LORENA AND MANDY REFLECT ON THEIR SECOND STORY EXPERIENCES
I was excited when Jonathan invited me to join this group, to bring my baby to the studio, and possibly do some work – even though it wasn’t clear exactly what we would be doing! I ultimately turned down another opportunity – teaching in Manhattan– so I could be part of this new project with Jonathan. Teaching would have meant another day of daycare. I knew Jonathan’s project would allow me to be artistic, to create – AND have my son with me. I have found this combination to be very fulfilling. As a working new mom, I didn’t want to spend more time apart from him.
That said, the process can be hard. When I choreograph, I ride a wave of inspiration. It is difficult to continually interrupt my process to deal with child care issues. It is a challenge to figure out how to be a creator and caregiver at the same time. Still, this arrangement is more rewarding than work that separates me from my child. I can be creative and happy that my son is with me. Sebastian, in turn, is entertained by the environment and happy to be with me.
Jonathan, Mandy and I are like-minded; we all understand the process of what’s happening at our rehearsals. Since Mandy’s kids are older and not present, she can focus on the choreography and keep working when Jonathan and I step out to take care of the kids. And because she’s a mom, she can help us out with the kids when we need time – or even just a moment – to think or move freely.
Jonathan and Mandy are great dancers. The level of experience is so high, and we’re all on the same wavelength…we’ve all toured and worked with many choreographers. As mature dancers, we have the ability to be receptive to what the choreographer is giving without projecting our expectations onto him/her. This is different from typical scenarios in which the dancers have expectations of the choreographer – usually to have all the answers – which creates a lot of pressure. We really have a sense of freedom as both dancers and choreographers to not get it perfect the first time. Also, as a choreographer, I don’t have to worry about the number and timing of the changes I want to make; Jonathan and Mandy understand and expect that changes are part of the process.
In the past year or two, I have been missing dance terribly. When I retired, pregnant with my son Max, I thought I was done. I was satisfied with my performance career and had the chance to travel extensively. I was ready to take some down time to raise a family. Well, that only lasted so long!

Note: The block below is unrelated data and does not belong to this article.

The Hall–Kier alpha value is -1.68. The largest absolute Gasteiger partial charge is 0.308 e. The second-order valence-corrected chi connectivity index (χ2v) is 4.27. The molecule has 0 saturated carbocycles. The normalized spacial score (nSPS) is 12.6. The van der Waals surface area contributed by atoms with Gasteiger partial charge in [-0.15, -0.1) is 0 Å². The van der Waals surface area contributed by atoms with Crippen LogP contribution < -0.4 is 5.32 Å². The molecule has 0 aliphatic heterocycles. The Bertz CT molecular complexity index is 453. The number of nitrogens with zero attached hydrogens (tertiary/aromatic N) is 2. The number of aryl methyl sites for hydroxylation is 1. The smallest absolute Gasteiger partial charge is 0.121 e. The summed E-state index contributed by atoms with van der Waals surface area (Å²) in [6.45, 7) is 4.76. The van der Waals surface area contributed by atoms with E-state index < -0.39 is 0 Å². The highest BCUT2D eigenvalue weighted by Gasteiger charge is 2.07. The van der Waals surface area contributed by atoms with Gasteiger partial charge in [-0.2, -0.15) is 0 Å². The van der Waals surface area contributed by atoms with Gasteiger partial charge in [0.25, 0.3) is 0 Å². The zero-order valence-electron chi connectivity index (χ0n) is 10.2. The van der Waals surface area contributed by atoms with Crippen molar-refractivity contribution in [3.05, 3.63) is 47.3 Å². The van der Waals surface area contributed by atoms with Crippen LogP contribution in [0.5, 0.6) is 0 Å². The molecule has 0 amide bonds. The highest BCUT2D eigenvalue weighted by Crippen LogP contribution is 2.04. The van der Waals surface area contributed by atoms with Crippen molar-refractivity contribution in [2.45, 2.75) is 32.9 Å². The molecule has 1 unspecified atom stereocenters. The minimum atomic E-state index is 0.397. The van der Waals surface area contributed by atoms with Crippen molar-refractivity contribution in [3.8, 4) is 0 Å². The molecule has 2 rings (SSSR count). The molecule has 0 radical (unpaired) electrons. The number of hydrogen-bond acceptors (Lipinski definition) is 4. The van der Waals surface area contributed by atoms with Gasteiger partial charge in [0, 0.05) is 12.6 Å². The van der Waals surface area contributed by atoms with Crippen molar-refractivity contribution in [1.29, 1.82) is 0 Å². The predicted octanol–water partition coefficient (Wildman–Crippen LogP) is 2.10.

In the spring, I reached out to Jonathan through Facebook. I saw that he was living up in Westchester with his family and wanted to catch up and see if we could get something going.
He was really great about organizing space and getting us together, and we had our first rehearsal earlier this summer.
Although I met Lorena for the first time, we discovered that we know an enormous number of the same people through the dance world, so it was pretty easy to feel comfortable as a group.
I have tried to explore other possibilities within the dance world, but I truly just love to dance. I love to learn, explore, and perfect new movement and share it with others. It works out great, because both Jonathan and Lorena want to choreograph – and I just want to dance!
I have been able to attend rehearsal without my kids, so I am happy to help out and go with the flow. I am not sure my kids would last through an entire rehearsal, but one of these days it might be interesting to find out.
It would be a dream come true for them to see me perform, and for them to see that I can do more than wait on their every need and desire!
Sherri Muroff Kalt, founder of Process Portraits, LLC and author of Portrait of an Artistic Journey: The Creative Process in Real Life Context, is a Phi Beta Kappa, magna cum laude graduate of Duke University with a B.A. in psychology. She began her career in marketing and sales in New York City with L’Oréal, Monet Jewelers, and Givenchy. READ MORE